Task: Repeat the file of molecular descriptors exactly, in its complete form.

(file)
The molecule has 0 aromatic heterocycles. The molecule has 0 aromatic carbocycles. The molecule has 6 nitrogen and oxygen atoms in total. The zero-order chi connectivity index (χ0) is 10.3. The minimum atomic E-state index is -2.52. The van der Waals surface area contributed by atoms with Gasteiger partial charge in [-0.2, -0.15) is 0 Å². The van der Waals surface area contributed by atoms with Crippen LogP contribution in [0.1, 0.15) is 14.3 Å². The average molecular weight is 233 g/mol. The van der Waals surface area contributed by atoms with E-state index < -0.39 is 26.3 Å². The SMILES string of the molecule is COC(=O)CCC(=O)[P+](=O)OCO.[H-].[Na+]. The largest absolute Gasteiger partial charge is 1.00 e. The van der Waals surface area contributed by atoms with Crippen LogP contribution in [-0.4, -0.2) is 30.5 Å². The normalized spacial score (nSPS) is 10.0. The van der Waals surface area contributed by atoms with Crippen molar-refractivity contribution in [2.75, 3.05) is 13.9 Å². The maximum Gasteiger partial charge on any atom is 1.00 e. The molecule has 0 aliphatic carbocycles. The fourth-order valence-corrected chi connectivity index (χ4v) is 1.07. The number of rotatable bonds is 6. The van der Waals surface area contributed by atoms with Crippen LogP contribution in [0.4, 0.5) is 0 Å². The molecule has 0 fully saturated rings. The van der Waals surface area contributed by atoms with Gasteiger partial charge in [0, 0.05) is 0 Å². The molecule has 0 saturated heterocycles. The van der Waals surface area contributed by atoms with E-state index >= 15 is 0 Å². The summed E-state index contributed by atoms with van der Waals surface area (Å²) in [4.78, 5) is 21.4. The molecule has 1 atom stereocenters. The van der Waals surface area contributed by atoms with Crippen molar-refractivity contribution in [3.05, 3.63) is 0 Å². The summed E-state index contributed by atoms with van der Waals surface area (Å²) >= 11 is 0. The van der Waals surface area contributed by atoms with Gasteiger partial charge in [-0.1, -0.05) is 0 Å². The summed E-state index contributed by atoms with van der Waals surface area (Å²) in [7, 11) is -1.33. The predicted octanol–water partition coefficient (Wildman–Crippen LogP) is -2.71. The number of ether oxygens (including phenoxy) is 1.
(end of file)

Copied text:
The molecule has 0 aromatic heterocycles. The molecule has 0 aromatic carbocycles. The molecule has 6 nitrogen and oxygen atoms in total. The zero-order chi connectivity index (χ0) is 10.3. The minimum atomic E-state index is -2.52. The van der Waals surface area contributed by atoms with Gasteiger partial charge in [-0.2, -0.15) is 0 Å². The van der Waals surface area contributed by atoms with Crippen LogP contribution in [0.1, 0.15) is 14.3 Å². The average molecular weight is 233 g/mol. The van der Waals surface area contributed by atoms with E-state index < -0.39 is 26.3 Å². The SMILES string of the molecule is COC(=O)CCC(=O)[P+](=O)OCO.[H-].[Na+]. The largest absolute Gasteiger partial charge is 1.00 e. The van der Waals surface area contributed by atoms with Crippen LogP contribution in [-0.4, -0.2) is 30.5 Å². The normalized spacial score (nSPS) is 10.0. The van der Waals surface area contributed by atoms with Crippen molar-refractivity contribution in [2.75, 3.05) is 13.9 Å². The maximum Gasteiger partial charge on any atom is 1.00 e. The molecule has 0 aliphatic carbocycles. The fourth-order valence-corrected chi connectivity index (χ4v) is 1.07. The number of rotatable bonds is 6. The van der Waals surface area contributed by atoms with Crippen LogP contribution in [0.4, 0.5) is 0 Å². The molecule has 0 fully saturated rings. The van der Waals surface area contributed by atoms with Gasteiger partial charge in [0, 0.05) is 0 Å². The molecule has 0 saturated heterocycles. The van der Waals surface area contributed by atoms with E-state index >= 15 is 0 Å². The summed E-state index contributed by atoms with van der Waals surface area (Å²) in [4.78, 5) is 21.4. The molecule has 1 atom stereocenters. The van der Waals surface area contributed by atoms with Crippen molar-refractivity contribution in [3.05, 3.63) is 0 Å². The summed E-state index contributed by atoms with van der Waals surface area (Å²) >= 11 is 0. The van der Waals surface area contributed by atoms with Gasteiger partial charge in [-0.1, -0.05) is 0 Å². The summed E-state index contributed by atoms with van der Waals surface area (Å²) in [7, 11) is -1.33. The predicted octanol–water partition coefficient (Wildman–Crippen LogP) is -2.71. The number of ether oxygens (including phenoxy) is 1.